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Library program - Method to return a book  RSS feed

 
Chris Green
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Hi, currently I a following night school for Java programming. Yesterday we got an assignment to create a small library app. Created 3 classes (Book, Author, Loan). I have already written the constructors for all classes. Next we had to write methods for setting the loan on a book. This method I have written...However, I also need to write a method that resets the loaned state of a book. So when somebody picks up a book, it is loaned out, when the person returns the book, the book isn't loaned out anymore. I don't know if the way I am doing this is the correct one... I just set loan = null; Is this correct ?

Here is my code for the Book.java class.


Here my code for the author.java class:


And here is the code for the loan.java class
 
Liutauras Vilda
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I'll go by small bits depending on free minutes I find.


What happens when method gets invoked on null? So let's assume bookName is null. Please explain what would happen?
 
Liutauras Vilda
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Didn't IntelliJ advice you on that?

It should tell you: Condition always false when reached
 
Chris Green
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Liutauras Vilda wrote:I'll go by small bits depending on free minutes I find.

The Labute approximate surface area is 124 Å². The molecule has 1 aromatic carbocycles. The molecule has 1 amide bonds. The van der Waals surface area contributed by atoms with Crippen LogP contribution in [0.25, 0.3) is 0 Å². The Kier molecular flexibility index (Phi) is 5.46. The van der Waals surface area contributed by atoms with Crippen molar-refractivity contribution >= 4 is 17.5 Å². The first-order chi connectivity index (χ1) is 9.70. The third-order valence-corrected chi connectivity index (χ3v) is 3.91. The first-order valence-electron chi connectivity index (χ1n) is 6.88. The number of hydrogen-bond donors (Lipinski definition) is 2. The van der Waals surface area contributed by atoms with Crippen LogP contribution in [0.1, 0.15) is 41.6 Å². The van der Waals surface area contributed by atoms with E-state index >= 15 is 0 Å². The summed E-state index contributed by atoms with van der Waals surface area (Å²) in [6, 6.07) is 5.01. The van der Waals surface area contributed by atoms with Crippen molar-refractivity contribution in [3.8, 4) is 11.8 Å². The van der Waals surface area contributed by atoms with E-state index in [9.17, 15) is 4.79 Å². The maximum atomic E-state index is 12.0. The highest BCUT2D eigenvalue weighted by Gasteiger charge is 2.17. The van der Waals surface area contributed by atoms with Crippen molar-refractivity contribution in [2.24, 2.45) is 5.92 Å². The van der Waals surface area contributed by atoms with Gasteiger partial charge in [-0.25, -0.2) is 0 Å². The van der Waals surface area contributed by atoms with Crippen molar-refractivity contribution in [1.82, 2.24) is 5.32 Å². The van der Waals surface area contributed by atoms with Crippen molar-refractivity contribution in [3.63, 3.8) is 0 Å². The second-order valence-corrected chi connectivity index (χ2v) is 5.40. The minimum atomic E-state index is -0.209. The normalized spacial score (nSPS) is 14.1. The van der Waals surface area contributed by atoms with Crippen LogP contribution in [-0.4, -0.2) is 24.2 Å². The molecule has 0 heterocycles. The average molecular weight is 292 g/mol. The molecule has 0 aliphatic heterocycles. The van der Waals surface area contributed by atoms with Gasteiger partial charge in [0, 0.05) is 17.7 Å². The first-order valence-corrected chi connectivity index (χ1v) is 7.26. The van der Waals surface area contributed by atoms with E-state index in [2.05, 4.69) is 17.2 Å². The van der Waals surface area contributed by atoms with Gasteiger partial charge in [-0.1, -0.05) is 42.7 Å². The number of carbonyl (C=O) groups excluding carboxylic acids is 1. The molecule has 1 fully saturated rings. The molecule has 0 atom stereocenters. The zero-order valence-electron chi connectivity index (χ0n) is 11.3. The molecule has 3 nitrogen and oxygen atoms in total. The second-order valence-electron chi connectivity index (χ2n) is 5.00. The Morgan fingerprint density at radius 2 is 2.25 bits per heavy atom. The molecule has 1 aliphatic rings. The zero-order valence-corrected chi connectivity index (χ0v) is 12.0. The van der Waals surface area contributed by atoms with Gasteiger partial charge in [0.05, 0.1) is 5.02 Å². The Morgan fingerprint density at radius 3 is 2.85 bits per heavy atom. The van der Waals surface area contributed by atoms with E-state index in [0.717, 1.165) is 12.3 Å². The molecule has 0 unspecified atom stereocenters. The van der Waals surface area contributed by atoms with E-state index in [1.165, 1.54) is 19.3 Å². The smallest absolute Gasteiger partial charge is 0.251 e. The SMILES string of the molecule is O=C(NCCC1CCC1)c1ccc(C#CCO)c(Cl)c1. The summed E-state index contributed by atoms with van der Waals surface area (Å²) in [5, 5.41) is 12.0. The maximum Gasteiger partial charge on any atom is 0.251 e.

What happens when method gets invoked on null? So let's assume bookName is null. Please explain what would happen?


Throw the IllegalArgumentException ?
 
Liutauras Vilda
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Please show us the test case you wrote in order to be assured this is indeed happens.

Test case could be either temporary main() method within the same class you're testing or JUnit test. Both should give similar output.
 
Chris Green
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Liutauras Vilda wrote:Please show us the test case you wrote in order to be assured this is indeed happens.

Test case could be either temporary main() method within the same class you're testing or JUnit test. Both should give similar output.


Sorry about that... Here you go:

 
Liutauras Vilda
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But you're testing ideal case scenarios. You need to test a bit more than that, in fact mainly the cases when the things might not go well.
So, pass in an empty string instead of actual bookName, then pass in null, then instead author pass in null and see if your test passes.

And fix accordingly, run tests again. Don't write different scenarios to one test case. They should be short, no more than 5 lines.
There should be at least 3 test cases for what I described and only for constructor of Book class: [1] null passed, [2] empty string, [3] valid input
 
Chris Green
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Liutauras Vilda wrote:But you're testing ideal case scenarios. You need to test a bit more than that, in fact mainly the cases when the things might not go well.
So, pass in an empty string instead of actual bookName, then pass in null, then instead author pass in null and see if your test passes.

And fix accordingly, run tests again. Don't write different scenarios to one test case. They should be short, no more than 5 lines.
There should be at least 3 test cases for what I described and only for constructor of Book class: [1] null passed, [2] empty string, [3] valid input


Ok, but my initial question in fact was if the way I used to tell the program that a book has been return method resetLoan() was the correct way to do this ?!
 
Liutauras Vilda
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Resetting means putting in it's initial or previous state before you did something. Now what state you had before you putted book on loan? Null, right? So that seems to be correct in this design to reset to null.
 
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